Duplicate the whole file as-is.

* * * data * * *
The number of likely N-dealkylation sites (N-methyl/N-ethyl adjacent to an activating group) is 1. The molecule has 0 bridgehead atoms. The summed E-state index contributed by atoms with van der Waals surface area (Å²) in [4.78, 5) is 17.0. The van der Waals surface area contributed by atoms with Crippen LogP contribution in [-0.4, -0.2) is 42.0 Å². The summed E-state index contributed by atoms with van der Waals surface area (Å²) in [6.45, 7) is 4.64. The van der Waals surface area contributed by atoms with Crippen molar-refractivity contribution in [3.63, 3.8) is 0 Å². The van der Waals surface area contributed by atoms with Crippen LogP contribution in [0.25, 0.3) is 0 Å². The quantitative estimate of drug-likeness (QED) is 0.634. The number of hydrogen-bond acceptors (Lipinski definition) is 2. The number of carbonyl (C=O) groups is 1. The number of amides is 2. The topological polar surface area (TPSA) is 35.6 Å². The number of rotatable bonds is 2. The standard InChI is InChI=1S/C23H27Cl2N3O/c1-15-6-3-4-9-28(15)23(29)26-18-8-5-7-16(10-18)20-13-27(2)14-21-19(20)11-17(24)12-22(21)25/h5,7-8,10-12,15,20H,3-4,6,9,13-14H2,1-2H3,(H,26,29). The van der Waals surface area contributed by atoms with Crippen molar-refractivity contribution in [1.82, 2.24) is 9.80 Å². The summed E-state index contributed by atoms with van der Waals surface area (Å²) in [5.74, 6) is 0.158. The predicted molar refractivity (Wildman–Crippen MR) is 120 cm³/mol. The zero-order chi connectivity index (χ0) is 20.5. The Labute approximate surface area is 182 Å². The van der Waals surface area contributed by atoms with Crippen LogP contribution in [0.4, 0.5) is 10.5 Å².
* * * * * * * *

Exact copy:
The number of likely N-dealkylation sites (N-methyl/N-ethyl adjacent to an activating group) is 1. The molecule has 0 bridgehead atoms. The summed E-state index contributed by atoms with van der Waals surface area (Å²) in [4.78, 5) is 17.0. The van der Waals surface area contributed by atoms with Crippen LogP contribution in [-0.4, -0.2) is 42.0 Å². The summed E-state index contributed by atoms with van der Waals surface area (Å²) in [6.45, 7) is 4.64. The van der Waals surface area contributed by atoms with Crippen molar-refractivity contribution in [3.63, 3.8) is 0 Å². The van der Waals surface area contributed by atoms with Crippen LogP contribution in [0.25, 0.3) is 0 Å². The quantitative estimate of drug-likeness (QED) is 0.634. The number of hydrogen-bond acceptors (Lipinski definition) is 2. The number of carbonyl (C=O) groups is 1. The number of amides is 2. The topological polar surface area (TPSA) is 35.6 Å². The number of rotatable bonds is 2. The standard InChI is InChI=1S/C23H27Cl2N3O/c1-15-6-3-4-9-28(15)23(29)26-18-8-5-7-16(10-18)20-13-27(2)14-21-19(20)11-17(24)12-22(21)25/h5,7-8,10-12,15,20H,3-4,6,9,13-14H2,1-2H3,(H,26,29). The van der Waals surface area contributed by atoms with Crippen molar-refractivity contribution in [1.82, 2.24) is 9.80 Å². The summed E-state index contributed by atoms with van der Waals surface area (Å²) in [5.74, 6) is 0.158. The predicted molar refractivity (Wildman–Crippen MR) is 120 cm³/mol. The zero-order chi connectivity index (χ0) is 20.5. The Labute approximate surface area is 182 Å². The van der Waals surface area contributed by atoms with Crippen LogP contribution in [0.4, 0.5) is 10.5 Å².